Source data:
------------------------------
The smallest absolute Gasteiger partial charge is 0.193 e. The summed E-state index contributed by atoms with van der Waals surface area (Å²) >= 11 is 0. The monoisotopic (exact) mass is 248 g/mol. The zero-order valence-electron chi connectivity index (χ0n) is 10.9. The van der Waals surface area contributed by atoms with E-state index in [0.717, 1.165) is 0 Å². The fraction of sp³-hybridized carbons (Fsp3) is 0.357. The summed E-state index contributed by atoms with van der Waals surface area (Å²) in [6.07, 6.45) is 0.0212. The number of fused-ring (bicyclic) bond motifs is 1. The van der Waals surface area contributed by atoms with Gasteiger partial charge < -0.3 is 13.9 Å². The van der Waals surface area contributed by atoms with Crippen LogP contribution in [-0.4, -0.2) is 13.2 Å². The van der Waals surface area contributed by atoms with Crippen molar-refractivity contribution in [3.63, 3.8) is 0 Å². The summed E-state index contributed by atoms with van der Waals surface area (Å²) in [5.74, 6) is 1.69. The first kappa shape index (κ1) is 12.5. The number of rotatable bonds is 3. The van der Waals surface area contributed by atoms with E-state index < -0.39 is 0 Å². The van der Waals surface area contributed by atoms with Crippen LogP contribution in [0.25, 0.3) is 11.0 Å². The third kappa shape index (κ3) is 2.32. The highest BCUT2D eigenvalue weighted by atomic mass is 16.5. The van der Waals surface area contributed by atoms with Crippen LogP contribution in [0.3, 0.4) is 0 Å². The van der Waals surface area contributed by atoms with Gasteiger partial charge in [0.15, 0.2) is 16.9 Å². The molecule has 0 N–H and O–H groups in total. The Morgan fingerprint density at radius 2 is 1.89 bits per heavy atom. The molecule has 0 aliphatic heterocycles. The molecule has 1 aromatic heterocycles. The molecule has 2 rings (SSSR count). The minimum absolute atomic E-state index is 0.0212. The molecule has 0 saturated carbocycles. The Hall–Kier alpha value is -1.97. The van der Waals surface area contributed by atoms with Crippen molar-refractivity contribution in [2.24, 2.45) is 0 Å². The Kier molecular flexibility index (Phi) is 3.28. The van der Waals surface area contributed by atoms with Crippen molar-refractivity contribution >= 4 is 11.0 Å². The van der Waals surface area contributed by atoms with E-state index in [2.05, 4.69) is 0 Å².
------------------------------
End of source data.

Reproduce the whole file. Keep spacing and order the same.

The smallest absolute Gasteiger partial charge is 0.193 e. The summed E-state index contributed by atoms with van der Waals surface area (Å²) >= 11 is 0. The monoisotopic (exact) mass is 248 g/mol. The zero-order valence-electron chi connectivity index (χ0n) is 10.9. The van der Waals surface area contributed by atoms with E-state index in [0.717, 1.165) is 0 Å². The fraction of sp³-hybridized carbons (Fsp3) is 0.357. The summed E-state index contributed by atoms with van der Waals surface area (Å²) in [6.07, 6.45) is 0.0212. The number of fused-ring (bicyclic) bond motifs is 1. The van der Waals surface area contributed by atoms with Gasteiger partial charge < -0.3 is 13.9 Å². The van der Waals surface area contributed by atoms with Crippen LogP contribution in [-0.4, -0.2) is 13.2 Å². The van der Waals surface area contributed by atoms with Crippen molar-refractivity contribution in [3.63, 3.8) is 0 Å². The summed E-state index contributed by atoms with van der Waals surface area (Å²) in [5.74, 6) is 1.69. The first kappa shape index (κ1) is 12.5. The number of rotatable bonds is 3. The van der Waals surface area contributed by atoms with E-state index < -0.39 is 0 Å². The van der Waals surface area contributed by atoms with Crippen LogP contribution in [0.25, 0.3) is 11.0 Å². The third kappa shape index (κ3) is 2.32. The highest BCUT2D eigenvalue weighted by atomic mass is 16.5. The van der Waals surface area contributed by atoms with Crippen LogP contribution in [0.3, 0.4) is 0 Å². The van der Waals surface area contributed by atoms with Gasteiger partial charge in [0.15, 0.2) is 16.9 Å². The molecule has 0 N–H and O–H groups in total. The Morgan fingerprint density at radius 2 is 1.89 bits per heavy atom. The molecule has 0 aliphatic heterocycles. The molecule has 1 aromatic heterocycles. The molecule has 2 rings (SSSR count). The minimum absolute atomic E-state index is 0.0212. The molecule has 0 saturated carbocycles. The Hall–Kier alpha value is -1.97. The van der Waals surface area contributed by atoms with Crippen molar-refractivity contribution in [2.24, 2.45) is 0 Å². The Kier molecular flexibility index (Phi) is 3.28. The van der Waals surface area contributed by atoms with Crippen molar-refractivity contribution >= 4 is 11.0 Å². The van der Waals surface area contributed by atoms with E-state index in [2.05, 4.69) is 0 Å².